More than a dozen groups are interested in buying the 12,500-acre Jeremy Ranch from the bank that picked up the property in a foreclosure sale Monday.
"We are cautiously optimistic," said George A. Hunt, attorney for Virginia Beach Federal Savings Bank. "We have been contacted by 10 to 15 groups who have expressed considerable interest. The bank will be conducting a nationwide marketing effort. We are hopeful we will find an appropriate purchaser."Virginia Beach bought the land - which includes the golf course, clubhouse, restaurant, unsold home lots and 10,000 acres of back country - for $11.4 million at a brief foreclosure sale held at the Summit County Courthouse in Coalville.
The bid was actually a credit bid. The ranch's previous owners, Jeremy Ltd., owe the bank $32.7 million. The $11.4 purchase price was deducted from the $32.7 million, Hunt said.
The bank has scant hope for the rest of the money. "It's highly unlikely that any of the balance will ever be collected," Hunt said.
More than 600 members of Jeremy Ranch have watched the ranch's involuntary bankruptcy closely. The bank forced the ranch into bankruptcy earlier this fall when it learned that Jeremy Ltd. did not have the $22,000 it needed to winterize the golf course, providing turf, waterlines, gasoline tanks and equipment with needed protection from the cold.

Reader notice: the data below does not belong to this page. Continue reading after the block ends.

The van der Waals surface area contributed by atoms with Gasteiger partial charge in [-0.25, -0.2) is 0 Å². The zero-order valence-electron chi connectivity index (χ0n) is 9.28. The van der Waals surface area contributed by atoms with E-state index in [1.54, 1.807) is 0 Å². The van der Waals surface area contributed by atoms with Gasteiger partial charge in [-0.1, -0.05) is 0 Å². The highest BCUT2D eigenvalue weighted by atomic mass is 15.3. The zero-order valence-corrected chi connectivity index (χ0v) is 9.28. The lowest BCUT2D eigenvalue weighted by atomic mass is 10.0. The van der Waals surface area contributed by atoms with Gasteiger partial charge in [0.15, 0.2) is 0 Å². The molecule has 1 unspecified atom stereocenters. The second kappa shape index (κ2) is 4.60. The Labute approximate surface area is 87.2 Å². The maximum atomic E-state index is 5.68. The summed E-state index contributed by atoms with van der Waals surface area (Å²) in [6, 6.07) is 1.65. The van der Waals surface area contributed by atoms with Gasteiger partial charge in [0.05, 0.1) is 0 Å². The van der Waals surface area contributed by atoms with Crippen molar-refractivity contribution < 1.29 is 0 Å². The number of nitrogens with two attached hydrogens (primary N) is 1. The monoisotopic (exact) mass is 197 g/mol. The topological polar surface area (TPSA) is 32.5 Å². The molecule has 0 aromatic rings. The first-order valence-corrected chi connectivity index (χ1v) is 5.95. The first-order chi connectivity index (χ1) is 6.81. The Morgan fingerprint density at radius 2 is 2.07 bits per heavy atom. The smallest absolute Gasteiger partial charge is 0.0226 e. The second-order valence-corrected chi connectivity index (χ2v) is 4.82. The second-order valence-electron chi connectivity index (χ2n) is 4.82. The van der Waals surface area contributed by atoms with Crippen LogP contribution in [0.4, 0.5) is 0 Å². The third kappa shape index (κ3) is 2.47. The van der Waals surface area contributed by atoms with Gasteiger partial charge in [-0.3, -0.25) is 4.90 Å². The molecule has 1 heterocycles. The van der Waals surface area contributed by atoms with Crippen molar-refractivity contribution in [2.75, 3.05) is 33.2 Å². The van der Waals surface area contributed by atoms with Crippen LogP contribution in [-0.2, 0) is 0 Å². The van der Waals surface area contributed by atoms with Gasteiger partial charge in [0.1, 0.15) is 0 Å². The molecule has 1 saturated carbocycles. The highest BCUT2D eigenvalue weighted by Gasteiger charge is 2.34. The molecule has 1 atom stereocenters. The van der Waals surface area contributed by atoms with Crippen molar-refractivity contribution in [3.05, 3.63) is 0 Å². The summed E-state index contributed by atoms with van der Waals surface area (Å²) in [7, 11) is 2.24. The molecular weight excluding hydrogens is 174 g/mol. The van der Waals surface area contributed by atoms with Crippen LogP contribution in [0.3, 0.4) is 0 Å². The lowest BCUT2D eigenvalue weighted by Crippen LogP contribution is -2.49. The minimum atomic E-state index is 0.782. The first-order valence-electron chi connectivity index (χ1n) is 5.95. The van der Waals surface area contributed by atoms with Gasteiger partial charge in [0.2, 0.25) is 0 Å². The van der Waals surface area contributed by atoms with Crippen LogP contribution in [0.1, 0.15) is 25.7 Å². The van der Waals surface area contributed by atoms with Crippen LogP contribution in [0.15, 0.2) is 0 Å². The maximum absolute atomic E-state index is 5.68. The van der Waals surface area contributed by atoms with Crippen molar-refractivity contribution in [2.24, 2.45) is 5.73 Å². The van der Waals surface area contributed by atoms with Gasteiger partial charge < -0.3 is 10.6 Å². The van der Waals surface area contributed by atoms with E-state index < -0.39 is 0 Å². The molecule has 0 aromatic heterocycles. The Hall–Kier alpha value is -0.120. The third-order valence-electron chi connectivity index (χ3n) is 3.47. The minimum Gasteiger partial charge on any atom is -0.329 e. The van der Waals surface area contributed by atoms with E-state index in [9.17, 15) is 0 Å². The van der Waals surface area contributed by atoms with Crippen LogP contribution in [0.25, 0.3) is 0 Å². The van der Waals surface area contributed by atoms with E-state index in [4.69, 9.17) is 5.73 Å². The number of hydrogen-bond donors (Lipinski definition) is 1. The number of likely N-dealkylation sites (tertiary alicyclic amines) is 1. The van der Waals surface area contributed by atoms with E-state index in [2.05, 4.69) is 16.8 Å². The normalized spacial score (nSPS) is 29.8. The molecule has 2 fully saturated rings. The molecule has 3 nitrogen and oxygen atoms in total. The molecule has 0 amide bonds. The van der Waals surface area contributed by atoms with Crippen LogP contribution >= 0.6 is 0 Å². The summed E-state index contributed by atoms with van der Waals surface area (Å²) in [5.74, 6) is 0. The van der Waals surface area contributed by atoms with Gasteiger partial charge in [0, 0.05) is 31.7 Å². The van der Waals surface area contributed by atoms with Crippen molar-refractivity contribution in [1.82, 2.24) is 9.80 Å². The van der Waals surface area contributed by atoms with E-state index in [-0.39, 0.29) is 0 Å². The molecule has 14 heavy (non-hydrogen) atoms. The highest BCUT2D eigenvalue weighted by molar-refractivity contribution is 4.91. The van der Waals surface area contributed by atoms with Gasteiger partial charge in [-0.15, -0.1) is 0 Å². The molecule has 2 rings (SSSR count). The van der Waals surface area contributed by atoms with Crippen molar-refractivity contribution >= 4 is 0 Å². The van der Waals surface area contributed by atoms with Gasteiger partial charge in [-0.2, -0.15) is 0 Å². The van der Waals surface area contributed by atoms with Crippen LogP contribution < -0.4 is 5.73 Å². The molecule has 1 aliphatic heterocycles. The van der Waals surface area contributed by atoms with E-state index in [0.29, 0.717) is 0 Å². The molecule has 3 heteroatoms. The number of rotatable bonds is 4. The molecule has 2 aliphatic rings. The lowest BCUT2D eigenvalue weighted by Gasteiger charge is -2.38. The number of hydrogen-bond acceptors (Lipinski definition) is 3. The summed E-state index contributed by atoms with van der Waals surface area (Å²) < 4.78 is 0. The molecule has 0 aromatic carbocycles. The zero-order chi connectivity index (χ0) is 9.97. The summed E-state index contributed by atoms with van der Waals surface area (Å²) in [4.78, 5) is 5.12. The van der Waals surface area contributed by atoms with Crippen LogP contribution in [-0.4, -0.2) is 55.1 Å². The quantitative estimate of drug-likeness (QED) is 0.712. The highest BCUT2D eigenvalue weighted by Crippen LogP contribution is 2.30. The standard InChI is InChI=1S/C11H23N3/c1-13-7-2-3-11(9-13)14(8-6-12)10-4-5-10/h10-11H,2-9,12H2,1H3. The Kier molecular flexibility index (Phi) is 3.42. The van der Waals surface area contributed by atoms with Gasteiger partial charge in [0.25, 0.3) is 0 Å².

The members are worried they will lose their club privileges when a new owner takes over.
Some of the "founder members" paid between $25,000 and $75,000 for lifetime memberships at Jeremy Ranch, said David Leta, attorney for the members. For their money, members had free use of the ranch's facilities, including the golf course, clubhouse, restaurant, back country and fishing stream.
Other members paid up to $5,000 for initial memberships and have paid regular dues since.
Virginia Beach will not strike a deal with any of the members over their continued use of the facilities, Hunt said.
"The bank will wait until it finds a buyer and let the buyer make that decision," he said. The bank is fearful of scaring away potential buyers by forging a binding agreement with the members that a buyer might find objectionable.
"A new purchaser will likely be willing to deal with the golf club members," Hunt said. However, he warned them not to be too optimistic about retaining free use of the facilities.
"The problem is you have a bunch of people who are playing free golf. It's a nice concept and they would like to selfishly preserve that right. But it's not realistic," he said. "The golf club simply cannot operate as it's presently constituted. Almost half of the members pay no dues. You cannot run a golf course without income. The (funding concept) was fundamentally flawed from the beginning.
"The golf course operates at an annual deficit approaching $300,000 and it has from its inception."
Most of the ranch will stay shut down during the winter, Hunt said. Summit Cross Country will offer cross-country skiing on the ranch's back country as it did last year. The skiing opens Friday.
Hunt downplayed rumors that the ranch may be included in an international chain of golf courses catering to an itinerant international clientele.
"There are two foreign groups that had expressed interest, but I have heard nothing about making it part of an international chain," he said.